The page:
As racetracks continued to insist they can't make money off New York's new video lottery terminal program, Gov.George Pataki released a state budget proposal that for the first time projects revenue for government from the gambling devices.
The Republican governor has budgeted $61 million in VLT revenues for the state fiscal year that begins April 1. The state Lottery Division, which will run the program, envisions a November start for the machines, though tracks are demanding changes to the law to shift some of the costs they say they can't afford back to the state.
The VLT measure is expected to bring in far more revenue to the state, which is in line to get at least 60% of the money left from VLTs after winnings are paid. The $61-million estimate is for the program's first four months of operation, and it does not necessarily envision that all the tracks will be operating by then.
Meanwhile, efforts continued to permit VLTs at Saratoga Equine Sports Center, a harness track located near the New York Racing Association's Saratoga Thoroughbred track. A public hearing in Saratoga Springs brought out 300 residents and business owners, most of whom prodded county lawmakers to approve VLTs at the harness facility.
The VLTs, under a sweeping gambling law enacted last October, are permitted at Aqueduct and Finger Lakes Thoroughbred tracks, and Monticello Raceway, Vernon Downs, and Yonkers Raceway, three harness tracks. They are banned at Belmont Park and Saratoga. At three other harness tracks -- Batavia Downs, Buffalo Raceway, and Saratoga -- county legislatures must first approve VLTs.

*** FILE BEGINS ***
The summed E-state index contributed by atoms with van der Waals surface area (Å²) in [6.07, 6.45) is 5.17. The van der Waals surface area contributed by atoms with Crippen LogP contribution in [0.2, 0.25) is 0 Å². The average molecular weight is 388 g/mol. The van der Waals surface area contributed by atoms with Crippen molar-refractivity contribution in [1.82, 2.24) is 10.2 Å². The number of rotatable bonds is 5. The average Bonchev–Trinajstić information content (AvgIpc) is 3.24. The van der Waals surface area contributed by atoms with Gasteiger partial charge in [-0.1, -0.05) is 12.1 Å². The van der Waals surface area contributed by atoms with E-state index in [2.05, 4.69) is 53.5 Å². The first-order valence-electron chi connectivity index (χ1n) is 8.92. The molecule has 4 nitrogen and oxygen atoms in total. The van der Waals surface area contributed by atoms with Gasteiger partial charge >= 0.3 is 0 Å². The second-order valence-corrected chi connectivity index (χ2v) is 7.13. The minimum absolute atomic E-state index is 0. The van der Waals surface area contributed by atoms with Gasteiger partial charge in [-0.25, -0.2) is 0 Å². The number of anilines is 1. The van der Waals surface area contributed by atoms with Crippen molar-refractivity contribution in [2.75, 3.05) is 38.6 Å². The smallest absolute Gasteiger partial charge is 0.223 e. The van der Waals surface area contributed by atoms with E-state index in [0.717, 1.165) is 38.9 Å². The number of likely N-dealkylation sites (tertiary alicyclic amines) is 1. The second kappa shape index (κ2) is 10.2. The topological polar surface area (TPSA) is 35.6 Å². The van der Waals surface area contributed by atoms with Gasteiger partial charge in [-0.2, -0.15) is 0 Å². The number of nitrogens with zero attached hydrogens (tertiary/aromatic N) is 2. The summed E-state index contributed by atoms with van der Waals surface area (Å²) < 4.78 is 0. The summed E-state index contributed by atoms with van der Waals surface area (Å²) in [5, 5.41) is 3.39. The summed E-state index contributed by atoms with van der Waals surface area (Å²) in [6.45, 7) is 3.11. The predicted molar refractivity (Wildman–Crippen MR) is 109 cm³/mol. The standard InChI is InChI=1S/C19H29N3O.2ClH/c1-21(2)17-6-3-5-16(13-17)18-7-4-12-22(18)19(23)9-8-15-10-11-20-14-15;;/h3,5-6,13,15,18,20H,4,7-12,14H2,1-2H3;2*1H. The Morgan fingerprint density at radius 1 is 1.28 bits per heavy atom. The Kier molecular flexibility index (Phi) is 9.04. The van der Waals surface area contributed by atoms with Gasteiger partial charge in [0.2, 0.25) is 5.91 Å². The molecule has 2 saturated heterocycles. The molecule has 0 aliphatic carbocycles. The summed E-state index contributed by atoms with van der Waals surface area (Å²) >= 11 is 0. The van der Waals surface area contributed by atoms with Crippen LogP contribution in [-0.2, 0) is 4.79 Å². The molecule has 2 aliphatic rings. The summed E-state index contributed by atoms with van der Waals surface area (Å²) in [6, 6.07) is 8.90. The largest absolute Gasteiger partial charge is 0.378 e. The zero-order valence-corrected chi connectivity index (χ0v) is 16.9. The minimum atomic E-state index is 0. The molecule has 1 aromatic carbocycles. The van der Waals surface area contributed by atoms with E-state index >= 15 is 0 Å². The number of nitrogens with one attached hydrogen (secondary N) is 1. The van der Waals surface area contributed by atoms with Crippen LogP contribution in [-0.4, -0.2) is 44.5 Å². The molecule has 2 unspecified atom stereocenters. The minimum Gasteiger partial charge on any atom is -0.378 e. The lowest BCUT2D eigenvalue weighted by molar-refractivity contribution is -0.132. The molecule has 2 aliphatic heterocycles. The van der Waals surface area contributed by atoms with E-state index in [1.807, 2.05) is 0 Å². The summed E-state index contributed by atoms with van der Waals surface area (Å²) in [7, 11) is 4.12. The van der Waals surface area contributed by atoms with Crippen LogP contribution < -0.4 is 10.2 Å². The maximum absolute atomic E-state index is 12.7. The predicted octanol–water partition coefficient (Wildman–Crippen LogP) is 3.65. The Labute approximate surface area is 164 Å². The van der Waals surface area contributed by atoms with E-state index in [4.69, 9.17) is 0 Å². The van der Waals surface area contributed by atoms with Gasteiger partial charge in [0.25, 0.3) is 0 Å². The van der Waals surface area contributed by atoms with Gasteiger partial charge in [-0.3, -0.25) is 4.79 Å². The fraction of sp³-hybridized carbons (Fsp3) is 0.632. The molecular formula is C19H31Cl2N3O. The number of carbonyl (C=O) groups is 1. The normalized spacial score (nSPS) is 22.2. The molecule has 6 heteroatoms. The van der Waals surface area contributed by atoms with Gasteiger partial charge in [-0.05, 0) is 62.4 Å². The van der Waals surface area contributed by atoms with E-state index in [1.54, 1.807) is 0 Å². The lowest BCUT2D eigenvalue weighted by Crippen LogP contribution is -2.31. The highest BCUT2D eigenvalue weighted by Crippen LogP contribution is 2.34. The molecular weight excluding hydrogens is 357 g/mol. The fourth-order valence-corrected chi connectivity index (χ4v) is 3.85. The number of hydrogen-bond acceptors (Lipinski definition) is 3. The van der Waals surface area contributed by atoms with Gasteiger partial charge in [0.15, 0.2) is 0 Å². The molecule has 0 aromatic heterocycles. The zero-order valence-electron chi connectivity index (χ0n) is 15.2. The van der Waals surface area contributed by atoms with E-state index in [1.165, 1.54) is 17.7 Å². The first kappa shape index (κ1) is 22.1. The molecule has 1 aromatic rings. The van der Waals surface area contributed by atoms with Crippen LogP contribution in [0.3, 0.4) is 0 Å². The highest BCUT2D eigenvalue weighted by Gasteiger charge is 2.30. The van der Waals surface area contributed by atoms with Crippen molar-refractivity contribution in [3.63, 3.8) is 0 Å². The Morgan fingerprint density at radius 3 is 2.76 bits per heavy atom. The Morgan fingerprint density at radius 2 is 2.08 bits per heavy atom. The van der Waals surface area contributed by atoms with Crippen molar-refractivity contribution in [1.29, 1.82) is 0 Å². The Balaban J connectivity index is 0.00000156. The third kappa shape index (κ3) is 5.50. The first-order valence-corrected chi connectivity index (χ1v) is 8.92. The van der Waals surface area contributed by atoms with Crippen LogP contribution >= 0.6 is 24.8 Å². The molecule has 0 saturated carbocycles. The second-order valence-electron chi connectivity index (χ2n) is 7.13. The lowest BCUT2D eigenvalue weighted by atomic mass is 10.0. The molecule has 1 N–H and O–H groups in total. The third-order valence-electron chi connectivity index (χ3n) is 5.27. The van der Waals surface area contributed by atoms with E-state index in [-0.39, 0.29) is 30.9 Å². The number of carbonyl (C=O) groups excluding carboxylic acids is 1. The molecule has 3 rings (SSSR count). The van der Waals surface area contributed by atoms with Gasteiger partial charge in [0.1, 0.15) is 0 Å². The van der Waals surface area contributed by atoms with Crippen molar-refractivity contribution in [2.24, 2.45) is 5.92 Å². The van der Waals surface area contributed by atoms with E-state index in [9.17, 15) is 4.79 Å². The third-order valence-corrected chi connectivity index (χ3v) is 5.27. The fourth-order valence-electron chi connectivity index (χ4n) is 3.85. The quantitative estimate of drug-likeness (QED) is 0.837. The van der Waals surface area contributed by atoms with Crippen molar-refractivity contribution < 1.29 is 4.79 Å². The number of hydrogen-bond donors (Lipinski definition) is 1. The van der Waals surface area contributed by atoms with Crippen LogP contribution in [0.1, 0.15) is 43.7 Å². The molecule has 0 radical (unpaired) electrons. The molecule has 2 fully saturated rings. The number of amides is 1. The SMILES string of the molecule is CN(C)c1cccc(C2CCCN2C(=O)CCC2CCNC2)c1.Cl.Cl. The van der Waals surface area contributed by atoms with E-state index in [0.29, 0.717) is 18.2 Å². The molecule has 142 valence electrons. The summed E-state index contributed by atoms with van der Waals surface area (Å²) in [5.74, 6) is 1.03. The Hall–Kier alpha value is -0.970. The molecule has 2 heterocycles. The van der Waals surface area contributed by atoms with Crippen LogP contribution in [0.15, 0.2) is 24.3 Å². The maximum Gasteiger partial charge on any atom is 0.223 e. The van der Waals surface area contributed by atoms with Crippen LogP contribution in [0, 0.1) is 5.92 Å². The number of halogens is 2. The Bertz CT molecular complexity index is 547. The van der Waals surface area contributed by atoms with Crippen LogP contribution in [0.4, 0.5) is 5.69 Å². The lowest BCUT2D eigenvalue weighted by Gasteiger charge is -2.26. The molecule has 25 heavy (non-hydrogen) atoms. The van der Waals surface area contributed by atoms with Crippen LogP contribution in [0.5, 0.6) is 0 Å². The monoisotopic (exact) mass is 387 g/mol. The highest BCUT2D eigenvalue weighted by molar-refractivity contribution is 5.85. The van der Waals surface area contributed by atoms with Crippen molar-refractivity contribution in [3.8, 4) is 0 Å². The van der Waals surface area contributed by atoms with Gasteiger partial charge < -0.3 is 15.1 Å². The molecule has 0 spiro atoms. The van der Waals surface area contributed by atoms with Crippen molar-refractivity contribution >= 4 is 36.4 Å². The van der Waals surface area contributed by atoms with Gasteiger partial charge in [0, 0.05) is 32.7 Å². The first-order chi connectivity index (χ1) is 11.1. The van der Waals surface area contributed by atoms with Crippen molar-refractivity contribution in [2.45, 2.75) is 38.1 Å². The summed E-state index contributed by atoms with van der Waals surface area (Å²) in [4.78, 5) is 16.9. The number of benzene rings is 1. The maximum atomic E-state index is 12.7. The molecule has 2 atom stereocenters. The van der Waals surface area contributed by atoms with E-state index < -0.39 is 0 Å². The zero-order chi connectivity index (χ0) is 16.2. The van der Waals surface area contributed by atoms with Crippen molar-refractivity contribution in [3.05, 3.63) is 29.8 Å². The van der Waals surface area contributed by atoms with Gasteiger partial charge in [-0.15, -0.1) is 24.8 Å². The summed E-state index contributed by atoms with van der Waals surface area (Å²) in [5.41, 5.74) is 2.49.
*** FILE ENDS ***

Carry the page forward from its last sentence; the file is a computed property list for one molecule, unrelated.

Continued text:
At Batavia Downs, the first track in New York owned by an off-track betting corporation, officials were given the green light to participate in the VLT program. The Genesee County board of supervisors approved 750 to 1,000 VLTs that are initially envisioned for the track, the oldest nighttime harness facility in the country. It closed for live racing in the late 1990s, but has been used for off-track wagering under Western Regional Off-Track Betting Corp.
Though the VLT plan was approved, the return of live racing to Batavia was stymied for now. Planned approval by state regulators for 2002 was deferred, officials said, because Western OTB has still failed to reach agreement for the year with the track's horsemen.
Meanwhile, Pataki has proposed \additional gambling expansions for the coming year. In addition to last year's historic bill, which permitted the VLTs, up to six Indian casinos, and entry by the state into a multi-state lottery game, Pataki wants to greatly expand Quick Draw, the state's keno-like computerized game that is played in 3,000 bars, restaurants, and other facilities.
He hopes more people will play Quick Draw if a 13-hours-per-day time restriction for operation of the game is dropped, and if more businesses off the game.